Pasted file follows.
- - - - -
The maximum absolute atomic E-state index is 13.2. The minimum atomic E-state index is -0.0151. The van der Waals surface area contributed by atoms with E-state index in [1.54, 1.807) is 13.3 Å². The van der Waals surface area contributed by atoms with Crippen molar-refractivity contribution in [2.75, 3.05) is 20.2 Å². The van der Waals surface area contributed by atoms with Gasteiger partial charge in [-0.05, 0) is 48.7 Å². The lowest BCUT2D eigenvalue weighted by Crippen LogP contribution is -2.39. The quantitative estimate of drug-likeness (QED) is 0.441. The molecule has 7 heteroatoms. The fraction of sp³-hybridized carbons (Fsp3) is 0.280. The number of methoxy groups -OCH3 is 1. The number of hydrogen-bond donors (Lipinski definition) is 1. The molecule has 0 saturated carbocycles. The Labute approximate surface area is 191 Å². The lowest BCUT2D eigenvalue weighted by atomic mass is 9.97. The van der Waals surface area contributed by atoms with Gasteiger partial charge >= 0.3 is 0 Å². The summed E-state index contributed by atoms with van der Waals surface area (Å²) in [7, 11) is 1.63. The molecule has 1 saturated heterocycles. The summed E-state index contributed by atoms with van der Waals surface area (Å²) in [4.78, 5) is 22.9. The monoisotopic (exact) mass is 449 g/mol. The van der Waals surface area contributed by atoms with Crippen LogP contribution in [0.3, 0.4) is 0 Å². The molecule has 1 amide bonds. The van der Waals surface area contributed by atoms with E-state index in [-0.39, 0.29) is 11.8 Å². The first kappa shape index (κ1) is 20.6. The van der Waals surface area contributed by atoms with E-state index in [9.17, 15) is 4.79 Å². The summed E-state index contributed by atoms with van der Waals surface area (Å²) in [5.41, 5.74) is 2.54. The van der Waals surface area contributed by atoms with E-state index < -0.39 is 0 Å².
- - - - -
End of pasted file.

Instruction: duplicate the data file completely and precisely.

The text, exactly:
The maximum absolute atomic E-state index is 13.2. The minimum atomic E-state index is -0.0151. The van der Waals surface area contributed by atoms with E-state index in [1.54, 1.807) is 13.3 Å². The van der Waals surface area contributed by atoms with Crippen molar-refractivity contribution in [2.75, 3.05) is 20.2 Å². The van der Waals surface area contributed by atoms with Gasteiger partial charge in [-0.05, 0) is 48.7 Å². The lowest BCUT2D eigenvalue weighted by Crippen LogP contribution is -2.39. The quantitative estimate of drug-likeness (QED) is 0.441. The molecule has 7 heteroatoms. The fraction of sp³-hybridized carbons (Fsp3) is 0.280. The number of methoxy groups -OCH3 is 1. The number of hydrogen-bond donors (Lipinski definition) is 1. The molecule has 0 saturated carbocycles. The Labute approximate surface area is 191 Å². The lowest BCUT2D eigenvalue weighted by atomic mass is 9.97. The van der Waals surface area contributed by atoms with Gasteiger partial charge >= 0.3 is 0 Å². The summed E-state index contributed by atoms with van der Waals surface area (Å²) in [7, 11) is 1.63. The molecule has 1 saturated heterocycles. The summed E-state index contributed by atoms with van der Waals surface area (Å²) in [4.78, 5) is 22.9. The monoisotopic (exact) mass is 449 g/mol. The van der Waals surface area contributed by atoms with Crippen LogP contribution in [0.3, 0.4) is 0 Å². The molecule has 1 amide bonds. The van der Waals surface area contributed by atoms with E-state index in [-0.39, 0.29) is 11.8 Å². The first kappa shape index (κ1) is 20.6. The van der Waals surface area contributed by atoms with E-state index in [9.17, 15) is 4.79 Å². The summed E-state index contributed by atoms with van der Waals surface area (Å²) in [5.41, 5.74) is 2.54. The van der Waals surface area contributed by atoms with E-state index < -0.39 is 0 Å².